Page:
|Sweatshop documentary featured in International Human Rights Film Festival
By Shawnee Becker
The Sociology Department held a showing of the Emmy award-winning documentary “Made in L.A.” this past Wednesday, September 15 in room 101 of the Sullivan Science Building. Lori Khamala of the American Friends Service Committee and Stephen Sills, an assistant professor of UNCG’s Department of Sociology, organized the event, which was the second film shown as a part of the Third International Human Rights Film Festival.
Made in L.A. documents the stories of three Latina immigrants during their three-year battle against the well-known clothing company Forever 21. María Pineda, Maura Colorado, and Lupe Hernandez had all come to the United States in hopes of bettering their lives. “I thought I’d be happy here. I’d study, I’d have a career,” said María during the film. Having left their home countries, unable to speak English and without the proper papers, the only work made available to any of them was as garment workers in an L.A. sweatshop. Working 12 hours a day for less than minimum wage, all three women became tired of their treatment and joined the Garment Worker Center in an attempt to fight for their rights.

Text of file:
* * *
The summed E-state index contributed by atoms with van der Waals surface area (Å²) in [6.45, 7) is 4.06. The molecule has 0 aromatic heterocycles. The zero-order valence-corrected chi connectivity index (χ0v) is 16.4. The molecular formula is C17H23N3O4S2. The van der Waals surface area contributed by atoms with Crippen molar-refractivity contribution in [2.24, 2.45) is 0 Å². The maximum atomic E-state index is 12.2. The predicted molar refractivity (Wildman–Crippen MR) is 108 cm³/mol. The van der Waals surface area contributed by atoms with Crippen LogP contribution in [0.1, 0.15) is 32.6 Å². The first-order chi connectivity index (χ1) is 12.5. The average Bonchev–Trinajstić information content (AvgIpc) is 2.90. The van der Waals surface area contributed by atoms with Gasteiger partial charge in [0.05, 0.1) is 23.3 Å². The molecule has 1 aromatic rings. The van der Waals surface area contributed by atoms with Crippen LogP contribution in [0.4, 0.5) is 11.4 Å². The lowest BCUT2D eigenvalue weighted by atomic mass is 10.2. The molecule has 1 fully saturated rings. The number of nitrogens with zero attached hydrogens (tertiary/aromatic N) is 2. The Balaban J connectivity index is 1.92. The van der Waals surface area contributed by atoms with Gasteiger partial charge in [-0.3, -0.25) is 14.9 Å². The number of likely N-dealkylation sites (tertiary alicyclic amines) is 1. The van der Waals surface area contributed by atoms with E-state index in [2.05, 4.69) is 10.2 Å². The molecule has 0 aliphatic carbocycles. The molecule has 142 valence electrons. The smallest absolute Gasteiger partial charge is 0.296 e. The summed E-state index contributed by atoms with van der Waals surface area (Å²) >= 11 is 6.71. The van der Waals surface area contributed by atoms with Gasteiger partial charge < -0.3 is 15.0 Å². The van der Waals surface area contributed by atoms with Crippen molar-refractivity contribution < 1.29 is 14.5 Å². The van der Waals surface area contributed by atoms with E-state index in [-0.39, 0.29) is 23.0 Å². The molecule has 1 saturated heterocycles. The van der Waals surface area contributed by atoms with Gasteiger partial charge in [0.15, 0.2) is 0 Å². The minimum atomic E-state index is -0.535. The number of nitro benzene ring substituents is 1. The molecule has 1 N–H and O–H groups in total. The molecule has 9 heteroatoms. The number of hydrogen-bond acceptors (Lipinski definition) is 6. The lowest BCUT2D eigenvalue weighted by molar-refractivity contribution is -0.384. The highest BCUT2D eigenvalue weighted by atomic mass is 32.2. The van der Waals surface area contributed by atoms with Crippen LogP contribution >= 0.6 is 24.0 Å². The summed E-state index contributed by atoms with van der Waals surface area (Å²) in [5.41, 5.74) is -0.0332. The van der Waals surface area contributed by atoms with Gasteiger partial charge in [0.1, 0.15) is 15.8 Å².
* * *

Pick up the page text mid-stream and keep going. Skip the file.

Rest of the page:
A question and answers session was held after the film. “This isn’t only an immigrant story- this is a labor story. It’s a story that is universal. Fair wages, rights, to be respected,” says Stephen J. Sills. “Human rights issues, social issues affect everyone.” Many in attendance were able to express the incredible impression the women in Made in L.A. had left on them. Not only were the three able to succeed in calling the attention of a major corporation and gain their rights but they were also able to make some personal revelations. Lupe Hernandez reflects at the end of the film “The more I learn, the lonelier I feel. Ignorance somehow protects you. But then I say, I’ve come this far, and nothing can take that away from me.”
Stephen Sills and Lori Khamala both stressed the importance of getting involved in the community and Human Rights. “What keeps me going is to be in personal contact with these people,” says Khamala “to be involved with a community fuels your spirit. There are so many ways to plug in. I highly recommend getting involved on a personal level.” As Sills has made clear, human rights are rights that inevitably have an effect on everyone, but they are also rights that are challenged more than they should be. Information on Khamala’s organization, the American Friends Service Committee, can be found at www.afsc.org.
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